US troops deployed to Bulgaria as NATO boosts Eastern European presence
US troops arrived in Bulgaria on Wednesday, with armored vehicles and heavy equipment to be shipped by the end of the week as part of NATO’s significant buildup in Eastern Europe, the Bulgarian Defense Ministry has said.
Around 120 US servicemen from Fort Carson, Colorado were accommodated at the Novo Selo military base in the east of the Black Sea country, according to Bulgarian officials.
“Joint drills and training at Novo Selo training range will be increased this year. The US army troops will be rotated for the drills,” the defense ministry said as cited by Reuters.
On Tuesday, tanks and hardware accompanied by another 500 American troops arrived in Romania.
The deployment is part of Atlantic Resolve, the operation to reassure NATO’s allies in the region following Russia’s reunion with Crimea and accusations of Moscow being involved in the Ukrainian conflict.
Russia has denied the claims.
Last summer, NATO members agreed to boost its NATO presence in Eastern Europe and the Baltic region to levels not seen since the Cold War - posting four rotating multinational battalions to Estonia, Latvia, Lithuania, and Poland.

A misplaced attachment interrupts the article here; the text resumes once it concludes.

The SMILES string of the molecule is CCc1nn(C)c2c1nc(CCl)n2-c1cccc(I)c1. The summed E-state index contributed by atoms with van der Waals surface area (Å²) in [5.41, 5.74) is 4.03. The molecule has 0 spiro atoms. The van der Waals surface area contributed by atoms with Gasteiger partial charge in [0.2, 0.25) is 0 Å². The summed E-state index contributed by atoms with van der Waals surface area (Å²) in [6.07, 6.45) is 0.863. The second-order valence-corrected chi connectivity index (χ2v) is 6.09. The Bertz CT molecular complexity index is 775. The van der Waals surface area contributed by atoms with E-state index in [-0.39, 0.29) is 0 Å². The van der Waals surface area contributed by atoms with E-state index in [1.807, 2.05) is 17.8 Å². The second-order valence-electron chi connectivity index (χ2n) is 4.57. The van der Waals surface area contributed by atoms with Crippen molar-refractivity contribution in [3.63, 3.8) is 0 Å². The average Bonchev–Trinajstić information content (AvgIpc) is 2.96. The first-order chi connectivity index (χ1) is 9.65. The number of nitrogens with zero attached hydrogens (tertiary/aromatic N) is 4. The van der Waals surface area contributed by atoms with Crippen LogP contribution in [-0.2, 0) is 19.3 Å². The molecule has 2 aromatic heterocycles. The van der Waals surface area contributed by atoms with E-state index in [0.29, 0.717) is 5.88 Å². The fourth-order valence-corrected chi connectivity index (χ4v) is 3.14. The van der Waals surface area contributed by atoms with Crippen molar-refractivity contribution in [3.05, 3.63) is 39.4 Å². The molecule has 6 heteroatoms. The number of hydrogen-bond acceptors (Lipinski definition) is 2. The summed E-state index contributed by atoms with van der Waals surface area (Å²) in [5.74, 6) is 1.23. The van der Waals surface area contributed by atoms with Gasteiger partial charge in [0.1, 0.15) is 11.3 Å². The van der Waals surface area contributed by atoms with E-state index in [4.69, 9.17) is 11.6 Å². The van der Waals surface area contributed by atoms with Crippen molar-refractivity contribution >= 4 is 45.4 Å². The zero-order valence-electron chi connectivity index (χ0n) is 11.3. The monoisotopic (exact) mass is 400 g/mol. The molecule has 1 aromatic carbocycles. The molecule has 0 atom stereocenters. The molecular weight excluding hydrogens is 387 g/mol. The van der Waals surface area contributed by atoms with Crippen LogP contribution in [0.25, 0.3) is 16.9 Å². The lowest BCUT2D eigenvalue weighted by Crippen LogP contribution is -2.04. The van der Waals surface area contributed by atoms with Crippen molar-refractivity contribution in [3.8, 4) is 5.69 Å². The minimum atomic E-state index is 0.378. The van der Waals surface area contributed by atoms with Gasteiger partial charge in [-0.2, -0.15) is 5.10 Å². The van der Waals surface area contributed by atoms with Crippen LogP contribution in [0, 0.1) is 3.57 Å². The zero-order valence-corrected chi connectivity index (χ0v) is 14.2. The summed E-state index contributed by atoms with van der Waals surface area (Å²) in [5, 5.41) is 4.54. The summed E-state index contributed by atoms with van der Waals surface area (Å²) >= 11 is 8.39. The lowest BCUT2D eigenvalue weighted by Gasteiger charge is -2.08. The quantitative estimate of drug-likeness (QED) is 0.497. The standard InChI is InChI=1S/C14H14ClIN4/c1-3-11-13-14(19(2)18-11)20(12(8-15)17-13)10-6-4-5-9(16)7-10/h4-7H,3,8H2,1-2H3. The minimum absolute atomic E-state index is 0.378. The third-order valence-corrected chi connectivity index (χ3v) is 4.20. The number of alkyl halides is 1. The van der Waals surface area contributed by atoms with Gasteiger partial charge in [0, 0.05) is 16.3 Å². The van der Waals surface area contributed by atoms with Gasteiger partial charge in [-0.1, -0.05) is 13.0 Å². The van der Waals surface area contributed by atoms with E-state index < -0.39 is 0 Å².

In January, 2,800 pieces of US military hardware, including Abrams tanks, Paladin artillery, and Bradley fighting vehicles, and 4,000 troops arrived in Europe as part of the operation.
The forces took part in drills in Poland and were then deployed across seven countries, including the Baltic States, Bulgaria, Romania, and Germany.
American troop deployment accelerated in the last months of the President Barack Obama's presidency as his successor, Donald Trump, announced plans of mending relations with Moscow.
However, Trump’s rhetoric towards Russia has changed since he took office, with White House spokesman, Sean Spicer, saying on Tuesday that the new president “expects the Russian government to de-escalate violence in Ukraine and return Crimea” to Kiev.
On Wednesday, the new US Defense Secretary, James Mattis, who was on his first European visit, warned NATO allies that America will “moderate its commitment” to the alliance if other members don’t increase their financial contribution.
“No longer can the American taxpayer carry a disproportionate share of the defense of western values,” Mattis said.
But the Defense Secretary assured President Trump's “strong support” for NATO, calling the block “a fundamental bedrock for the United States and for all the transatlantic community.”
Moscow has criticized the expansive NATO military buildup on its borders, saying it increases the risk of incidents and poses a threat to Russian national security.
“This deployment is, of course, a threat for us,” Russian Deputy Foreign Minister Aleksey Meshkov said last week, adding that “it is obvious that the steps by NATO gravely increase the risk of incidents.”